Accept the higher CPM that PMP’s require because you’ll be getting the same results or better on effectiveness. Don’t let low CPMs be the barometer for your digital media buy.

 

Programmatic for B2B Publishers

A short piece I wrote for B2B publishers on programmatic in advance of a conference I’m speaking at.

http://campaign.r20.constantcontact.com/render?m=1120289682256&ca=7cb6affe-0b52-41a9-943f-10ae1f0cd00c

When Walking Away Is The Right Decision

I hate walking away from prospective business, but a recent situation made me realize that sometimes that is the best outcome. A few months ago I received an inquiry from someone purported to be a consultant who was given our name through a mutual business friend. She was looking to bring in a new media agency for a small HBC company. The brief she sent focused on two objectives; reduce the agency fee and improve the media efficiency (she meant to say lower the CPM because media efficiency and media cost are not the same thing).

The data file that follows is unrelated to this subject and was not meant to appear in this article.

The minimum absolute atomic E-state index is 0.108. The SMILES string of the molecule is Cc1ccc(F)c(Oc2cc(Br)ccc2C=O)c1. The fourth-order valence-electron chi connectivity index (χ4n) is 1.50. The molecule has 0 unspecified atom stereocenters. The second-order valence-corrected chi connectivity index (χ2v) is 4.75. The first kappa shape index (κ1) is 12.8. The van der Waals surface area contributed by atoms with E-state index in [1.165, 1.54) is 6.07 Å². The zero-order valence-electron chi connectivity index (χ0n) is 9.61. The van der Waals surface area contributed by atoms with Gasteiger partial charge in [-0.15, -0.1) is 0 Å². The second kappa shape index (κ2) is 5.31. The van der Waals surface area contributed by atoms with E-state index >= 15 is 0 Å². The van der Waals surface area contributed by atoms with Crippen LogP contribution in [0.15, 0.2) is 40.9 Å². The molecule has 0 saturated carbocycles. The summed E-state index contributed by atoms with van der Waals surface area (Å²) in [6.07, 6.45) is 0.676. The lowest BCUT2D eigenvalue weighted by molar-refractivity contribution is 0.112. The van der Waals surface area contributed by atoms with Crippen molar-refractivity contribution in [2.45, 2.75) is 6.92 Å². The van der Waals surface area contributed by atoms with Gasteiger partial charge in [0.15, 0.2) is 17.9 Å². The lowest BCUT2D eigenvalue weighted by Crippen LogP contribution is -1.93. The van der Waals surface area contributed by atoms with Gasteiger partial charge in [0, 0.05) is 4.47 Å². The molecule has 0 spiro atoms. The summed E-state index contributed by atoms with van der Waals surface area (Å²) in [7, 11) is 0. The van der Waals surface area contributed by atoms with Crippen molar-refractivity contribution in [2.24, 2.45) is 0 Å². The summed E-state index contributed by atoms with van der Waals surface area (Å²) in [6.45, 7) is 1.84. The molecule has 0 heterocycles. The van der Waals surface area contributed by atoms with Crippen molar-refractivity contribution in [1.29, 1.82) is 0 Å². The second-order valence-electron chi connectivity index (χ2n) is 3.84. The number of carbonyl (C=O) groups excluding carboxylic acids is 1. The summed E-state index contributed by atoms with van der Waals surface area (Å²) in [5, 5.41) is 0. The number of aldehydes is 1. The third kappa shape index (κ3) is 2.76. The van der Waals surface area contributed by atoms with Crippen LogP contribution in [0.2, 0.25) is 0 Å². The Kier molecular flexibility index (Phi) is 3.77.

I scheduled a conference call with her and one of my key people, while on vacation, to discuss the project and see if it made sense for us to participate. We opted to go forward and had an in-person meeting with the consultant the following week. As she briefed us it became clear that she was asking for spec work, a fully fleshed out media plan—read my prior post on this subject here http://wp.me/p2edMw-2s

There is a certain amount of spec work I am willing to do in a new business pitch. Anything more than that I ask to be paid for. In this case I asked for a “go-away” fee on the work if they did not hire us. It’s an interesting approach in that often times the work is good enough that it forces the prospect to hire us or pay two agencies. The problem here is that we wanted a lot more than the prospect was willing to pay. They did not put the same value on our work as we did. Our ask was 10X what they were willing to pay.